ISSN (Print) - 0012-9976 | ISSN (Online) - 2349-8846

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Platformisation, Infrastructuring, and Datafication

Regional Variations in the Digitalisation of Indian Cities

The existing research on smart cities in India is situated either in the discursive understanding of the Indian idea of smart or analysis of selected cities’ experiments. Breaking from this dichotomy, it is argued that rolling out of smart cities should be read along a longer history of neo-liberal municipal reforms, which has led to institutional rescaling through the special purpose vehicles and entrenched networks of consultants that drive contemporary urban interventions.

This paper is part of the Review of Urban Affairs, 2023.

This paper was supported by the Institut de Recherche pour le Développement ARTS programme and by the Agence française de développement project “Urban governance in India through the prism of the 100 Smart Cities Mission.” Apart from the authors, fieldwork was conducted by Kanchan Gandhi and Barathi Nakkeeran, and supporting research was contributed by Sushmita Rai.

India’s Smart Cities Mission (SCM) was launched by the Ministry of Housing and Urban Affairs (MoHUA) in 2015 to improve infrastructure, enhance service delivery, increase citizen engagement, and meet sustainability and inclusivity goals through institutional and technological innovations. The SCM has been gradually implemented in more than 100 cities, with varied experiences and trajectories. The core policy has substantially evolved in its push for cities to ensure digitalisation of municipal services and infrastructures, and use data to improve services (MOHUA 2018; Parkar and Purandare 2023). In this paper, while we attempt to understand disruptions (Stiegler 2019) that digitalisation brings to urban governance, we also pay attention to the historical institutional trajectories (North 1990) of state-led urban and e-governance reforms that shape paths of cities towards digital futures.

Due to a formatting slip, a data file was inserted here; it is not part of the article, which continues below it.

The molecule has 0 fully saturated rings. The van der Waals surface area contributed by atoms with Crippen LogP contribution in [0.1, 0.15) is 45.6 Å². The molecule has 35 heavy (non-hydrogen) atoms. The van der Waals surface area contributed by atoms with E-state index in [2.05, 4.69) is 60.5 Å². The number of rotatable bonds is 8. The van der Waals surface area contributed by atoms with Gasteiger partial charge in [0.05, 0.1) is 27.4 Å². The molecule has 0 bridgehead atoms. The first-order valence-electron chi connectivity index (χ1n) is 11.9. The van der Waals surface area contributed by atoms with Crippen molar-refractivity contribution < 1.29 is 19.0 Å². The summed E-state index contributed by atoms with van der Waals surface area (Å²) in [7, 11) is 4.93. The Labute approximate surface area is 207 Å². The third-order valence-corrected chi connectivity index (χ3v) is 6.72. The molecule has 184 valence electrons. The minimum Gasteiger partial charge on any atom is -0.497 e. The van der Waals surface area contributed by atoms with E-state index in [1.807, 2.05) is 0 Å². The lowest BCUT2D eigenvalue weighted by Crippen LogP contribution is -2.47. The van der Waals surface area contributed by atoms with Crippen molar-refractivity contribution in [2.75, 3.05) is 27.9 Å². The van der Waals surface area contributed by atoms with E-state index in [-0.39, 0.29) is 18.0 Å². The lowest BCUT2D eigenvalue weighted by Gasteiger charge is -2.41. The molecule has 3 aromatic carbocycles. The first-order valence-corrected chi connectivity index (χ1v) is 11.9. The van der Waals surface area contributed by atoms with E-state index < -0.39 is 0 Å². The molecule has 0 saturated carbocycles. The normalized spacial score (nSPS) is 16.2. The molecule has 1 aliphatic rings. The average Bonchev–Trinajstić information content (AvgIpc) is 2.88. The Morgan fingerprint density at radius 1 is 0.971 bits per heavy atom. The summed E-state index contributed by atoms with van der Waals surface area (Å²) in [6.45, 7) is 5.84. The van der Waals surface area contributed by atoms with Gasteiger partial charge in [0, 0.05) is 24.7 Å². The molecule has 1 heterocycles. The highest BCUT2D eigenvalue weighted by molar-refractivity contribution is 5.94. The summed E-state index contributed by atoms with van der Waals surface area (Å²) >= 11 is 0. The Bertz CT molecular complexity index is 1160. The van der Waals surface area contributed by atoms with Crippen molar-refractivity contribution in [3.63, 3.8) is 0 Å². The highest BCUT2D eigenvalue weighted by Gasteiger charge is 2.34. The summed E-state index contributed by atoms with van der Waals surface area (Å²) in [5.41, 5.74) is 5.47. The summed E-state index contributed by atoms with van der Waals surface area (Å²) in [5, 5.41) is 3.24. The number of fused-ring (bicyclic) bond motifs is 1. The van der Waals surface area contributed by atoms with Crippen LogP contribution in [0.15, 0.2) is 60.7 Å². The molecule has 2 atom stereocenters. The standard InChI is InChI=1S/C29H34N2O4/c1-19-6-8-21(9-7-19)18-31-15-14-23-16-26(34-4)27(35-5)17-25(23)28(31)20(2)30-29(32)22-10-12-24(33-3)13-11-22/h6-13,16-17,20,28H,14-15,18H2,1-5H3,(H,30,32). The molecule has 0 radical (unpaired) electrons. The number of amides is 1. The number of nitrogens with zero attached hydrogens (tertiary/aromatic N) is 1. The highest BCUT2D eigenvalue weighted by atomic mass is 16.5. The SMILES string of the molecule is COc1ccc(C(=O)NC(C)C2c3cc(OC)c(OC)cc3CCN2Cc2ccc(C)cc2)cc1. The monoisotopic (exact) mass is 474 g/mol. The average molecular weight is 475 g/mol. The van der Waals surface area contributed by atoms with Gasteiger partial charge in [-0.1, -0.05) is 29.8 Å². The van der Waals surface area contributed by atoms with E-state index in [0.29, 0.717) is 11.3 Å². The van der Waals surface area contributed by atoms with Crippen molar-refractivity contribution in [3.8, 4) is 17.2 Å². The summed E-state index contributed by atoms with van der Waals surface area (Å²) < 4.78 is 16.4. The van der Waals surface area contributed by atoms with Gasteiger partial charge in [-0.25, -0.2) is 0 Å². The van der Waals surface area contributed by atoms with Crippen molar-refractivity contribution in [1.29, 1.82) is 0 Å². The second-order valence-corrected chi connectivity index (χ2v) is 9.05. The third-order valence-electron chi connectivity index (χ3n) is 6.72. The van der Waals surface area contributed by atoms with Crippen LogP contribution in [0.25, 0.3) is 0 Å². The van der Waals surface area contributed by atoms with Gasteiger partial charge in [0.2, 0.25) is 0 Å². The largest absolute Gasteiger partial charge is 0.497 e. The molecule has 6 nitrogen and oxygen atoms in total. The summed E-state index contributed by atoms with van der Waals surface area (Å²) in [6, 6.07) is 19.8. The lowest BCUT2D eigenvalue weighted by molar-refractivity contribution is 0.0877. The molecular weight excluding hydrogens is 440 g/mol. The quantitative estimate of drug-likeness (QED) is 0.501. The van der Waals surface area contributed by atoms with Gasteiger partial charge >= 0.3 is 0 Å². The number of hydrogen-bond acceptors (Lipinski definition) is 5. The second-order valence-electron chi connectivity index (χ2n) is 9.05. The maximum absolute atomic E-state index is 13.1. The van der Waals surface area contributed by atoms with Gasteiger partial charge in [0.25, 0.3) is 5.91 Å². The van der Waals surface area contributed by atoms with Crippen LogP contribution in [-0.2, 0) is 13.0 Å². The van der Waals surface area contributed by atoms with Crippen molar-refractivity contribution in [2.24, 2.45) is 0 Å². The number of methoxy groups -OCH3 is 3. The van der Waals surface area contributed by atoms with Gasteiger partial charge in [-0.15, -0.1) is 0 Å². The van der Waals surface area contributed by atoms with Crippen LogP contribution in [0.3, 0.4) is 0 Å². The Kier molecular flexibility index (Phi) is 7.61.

Existing research on Indian smart cities either understands country-specific discourses of “smartness” or analyses of highlighted selected cities’ experiments. Early work emphasised institutional restructuring and rescaling through the special purpose vehicles (SPVs) (Taraporevala 2018), discursive work unravelled the multiple interpretations of smartness in policy (Praharaj and Han 2019), suggested postcolonial imagination of “speed” or “fast urbanism” (Datta 2018), or perceived it as a technological fix to urban problems (Khan et al 2018). Analytical work has evaluated various trajectories of city-level implementation (Prasad et al 2021), illustrated digital infrastructures such as integrated command and control centres (ICCCs) (Praharaj 2020), located smart city responses to the Covid-19 pandemic (Datta et al 2021), and suggested that SCM drives fragmented place-making projects (Prasad et al 2021) while making substantial investment in classic infrastructure (Khan et al 2018).

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Updated On : 10th Apr, 2023
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